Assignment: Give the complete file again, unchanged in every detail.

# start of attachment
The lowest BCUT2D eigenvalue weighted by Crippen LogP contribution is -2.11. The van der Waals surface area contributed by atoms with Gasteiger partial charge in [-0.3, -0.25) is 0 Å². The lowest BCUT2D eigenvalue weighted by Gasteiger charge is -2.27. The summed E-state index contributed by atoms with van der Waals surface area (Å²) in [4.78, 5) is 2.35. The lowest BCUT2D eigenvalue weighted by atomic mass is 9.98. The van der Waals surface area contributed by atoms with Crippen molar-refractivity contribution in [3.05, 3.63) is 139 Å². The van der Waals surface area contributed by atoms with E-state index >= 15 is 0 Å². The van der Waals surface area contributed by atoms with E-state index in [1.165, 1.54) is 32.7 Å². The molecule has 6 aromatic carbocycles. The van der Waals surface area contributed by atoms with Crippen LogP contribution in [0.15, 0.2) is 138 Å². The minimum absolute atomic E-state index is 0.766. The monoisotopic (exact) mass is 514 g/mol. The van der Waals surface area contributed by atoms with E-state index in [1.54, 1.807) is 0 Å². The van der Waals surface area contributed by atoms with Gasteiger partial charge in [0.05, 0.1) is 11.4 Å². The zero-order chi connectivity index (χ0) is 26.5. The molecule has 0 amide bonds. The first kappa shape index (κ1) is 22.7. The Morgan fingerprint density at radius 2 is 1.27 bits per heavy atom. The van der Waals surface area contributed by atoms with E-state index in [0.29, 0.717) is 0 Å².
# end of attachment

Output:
The lowest BCUT2D eigenvalue weighted by Crippen LogP contribution is -2.11. The van der Waals surface area contributed by atoms with Gasteiger partial charge in [-0.3, -0.25) is 0 Å². The lowest BCUT2D eigenvalue weighted by Gasteiger charge is -2.27. The summed E-state index contributed by atoms with van der Waals surface area (Å²) in [4.78, 5) is 2.35. The lowest BCUT2D eigenvalue weighted by atomic mass is 9.98. The van der Waals surface area contributed by atoms with Crippen molar-refractivity contribution in [3.05, 3.63) is 139 Å². The van der Waals surface area contributed by atoms with E-state index >= 15 is 0 Å². The van der Waals surface area contributed by atoms with E-state index in [1.165, 1.54) is 32.7 Å². The molecule has 6 aromatic carbocycles. The van der Waals surface area contributed by atoms with Crippen LogP contribution in [0.15, 0.2) is 138 Å². The minimum absolute atomic E-state index is 0.766. The monoisotopic (exact) mass is 514 g/mol. The van der Waals surface area contributed by atoms with E-state index in [1.54, 1.807) is 0 Å². The van der Waals surface area contributed by atoms with Gasteiger partial charge in [0.05, 0.1) is 11.4 Å². The zero-order chi connectivity index (χ0) is 26.5. The molecule has 0 amide bonds. The first kappa shape index (κ1) is 22.7. The Morgan fingerprint density at radius 2 is 1.27 bits per heavy atom. The van der Waals surface area contributed by atoms with E-state index in [0.29, 0.717) is 0 Å².